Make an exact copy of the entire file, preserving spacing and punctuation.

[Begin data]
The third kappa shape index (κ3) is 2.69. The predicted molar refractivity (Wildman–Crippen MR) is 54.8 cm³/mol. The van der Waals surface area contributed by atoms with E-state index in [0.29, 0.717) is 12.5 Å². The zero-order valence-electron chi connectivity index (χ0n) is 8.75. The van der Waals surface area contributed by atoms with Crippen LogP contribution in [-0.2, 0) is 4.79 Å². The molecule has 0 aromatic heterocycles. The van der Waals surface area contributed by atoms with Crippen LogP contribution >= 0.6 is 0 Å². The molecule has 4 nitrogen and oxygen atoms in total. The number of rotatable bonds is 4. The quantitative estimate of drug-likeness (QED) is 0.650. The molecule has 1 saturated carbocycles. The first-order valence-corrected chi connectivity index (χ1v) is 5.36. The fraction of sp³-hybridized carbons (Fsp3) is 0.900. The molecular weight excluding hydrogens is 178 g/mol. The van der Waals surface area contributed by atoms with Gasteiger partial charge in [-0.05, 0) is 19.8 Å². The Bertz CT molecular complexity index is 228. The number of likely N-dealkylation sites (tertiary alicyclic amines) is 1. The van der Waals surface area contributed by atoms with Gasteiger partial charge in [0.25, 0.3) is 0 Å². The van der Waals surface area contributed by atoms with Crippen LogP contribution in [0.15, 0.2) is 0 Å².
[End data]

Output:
The third kappa shape index (κ3) is 2.69. The predicted molar refractivity (Wildman–Crippen MR) is 54.8 cm³/mol. The van der Waals surface area contributed by atoms with E-state index in [0.29, 0.717) is 12.5 Å². The zero-order valence-electron chi connectivity index (χ0n) is 8.75. The van der Waals surface area contributed by atoms with Crippen LogP contribution in [-0.2, 0) is 4.79 Å². The molecule has 0 aromatic heterocycles. The van der Waals surface area contributed by atoms with Crippen LogP contribution >= 0.6 is 0 Å². The molecule has 4 nitrogen and oxygen atoms in total. The number of rotatable bonds is 4. The quantitative estimate of drug-likeness (QED) is 0.650. The molecule has 1 saturated carbocycles. The first-order valence-corrected chi connectivity index (χ1v) is 5.36. The fraction of sp³-hybridized carbons (Fsp3) is 0.900. The molecular weight excluding hydrogens is 178 g/mol. The van der Waals surface area contributed by atoms with Gasteiger partial charge in [-0.05, 0) is 19.8 Å². The Bertz CT molecular complexity index is 228. The number of likely N-dealkylation sites (tertiary alicyclic amines) is 1. The van der Waals surface area contributed by atoms with Gasteiger partial charge in [0.25, 0.3) is 0 Å². The van der Waals surface area contributed by atoms with Crippen LogP contribution in [0.15, 0.2) is 0 Å².